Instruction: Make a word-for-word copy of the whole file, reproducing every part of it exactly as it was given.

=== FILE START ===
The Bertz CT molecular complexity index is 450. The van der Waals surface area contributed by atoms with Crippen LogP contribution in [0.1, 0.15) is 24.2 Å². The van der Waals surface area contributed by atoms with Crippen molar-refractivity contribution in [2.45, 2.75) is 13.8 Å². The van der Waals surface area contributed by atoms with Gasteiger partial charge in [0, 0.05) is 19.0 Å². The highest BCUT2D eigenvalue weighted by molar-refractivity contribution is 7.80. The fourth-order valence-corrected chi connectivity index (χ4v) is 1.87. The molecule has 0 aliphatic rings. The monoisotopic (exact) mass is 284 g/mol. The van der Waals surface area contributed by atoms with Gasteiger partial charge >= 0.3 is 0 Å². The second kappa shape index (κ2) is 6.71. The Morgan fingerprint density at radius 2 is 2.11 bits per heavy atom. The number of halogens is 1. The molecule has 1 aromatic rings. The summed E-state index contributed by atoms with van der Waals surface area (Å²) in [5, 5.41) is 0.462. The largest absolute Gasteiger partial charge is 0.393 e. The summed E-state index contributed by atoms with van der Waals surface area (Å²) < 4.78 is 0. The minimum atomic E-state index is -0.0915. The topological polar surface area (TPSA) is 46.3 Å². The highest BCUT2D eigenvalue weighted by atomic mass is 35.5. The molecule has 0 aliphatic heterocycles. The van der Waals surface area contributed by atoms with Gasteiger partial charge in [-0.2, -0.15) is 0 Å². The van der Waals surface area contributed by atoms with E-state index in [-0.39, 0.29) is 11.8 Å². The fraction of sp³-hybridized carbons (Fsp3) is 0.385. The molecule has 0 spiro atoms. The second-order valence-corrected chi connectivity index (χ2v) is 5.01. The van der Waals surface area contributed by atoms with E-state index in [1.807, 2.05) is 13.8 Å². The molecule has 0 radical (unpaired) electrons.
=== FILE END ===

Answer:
The Bertz CT molecular complexity index is 450. The van der Waals surface area contributed by atoms with Crippen LogP contribution in [0.1, 0.15) is 24.2 Å². The van der Waals surface area contributed by atoms with Crippen molar-refractivity contribution in [2.45, 2.75) is 13.8 Å². The van der Waals surface area contributed by atoms with Gasteiger partial charge in [0, 0.05) is 19.0 Å². The highest BCUT2D eigenvalue weighted by molar-refractivity contribution is 7.80. The fourth-order valence-corrected chi connectivity index (χ4v) is 1.87. The molecule has 0 aliphatic rings. The monoisotopic (exact) mass is 284 g/mol. The van der Waals surface area contributed by atoms with Gasteiger partial charge >= 0.3 is 0 Å². The second kappa shape index (κ2) is 6.71. The Morgan fingerprint density at radius 2 is 2.11 bits per heavy atom. The number of halogens is 1. The molecule has 1 aromatic rings. The summed E-state index contributed by atoms with van der Waals surface area (Å²) in [5, 5.41) is 0.462. The largest absolute Gasteiger partial charge is 0.393 e. The summed E-state index contributed by atoms with van der Waals surface area (Å²) < 4.78 is 0. The minimum atomic E-state index is -0.0915. The topological polar surface area (TPSA) is 46.3 Å². The highest BCUT2D eigenvalue weighted by atomic mass is 35.5. The molecule has 0 aliphatic heterocycles. The van der Waals surface area contributed by atoms with Gasteiger partial charge in [-0.2, -0.15) is 0 Å². The van der Waals surface area contributed by atoms with E-state index in [-0.39, 0.29) is 11.8 Å². The fraction of sp³-hybridized carbons (Fsp3) is 0.385. The molecule has 0 spiro atoms. The second-order valence-corrected chi connectivity index (χ2v) is 5.01. The van der Waals surface area contributed by atoms with E-state index in [1.807, 2.05) is 13.8 Å². The molecule has 0 radical (unpaired) electrons.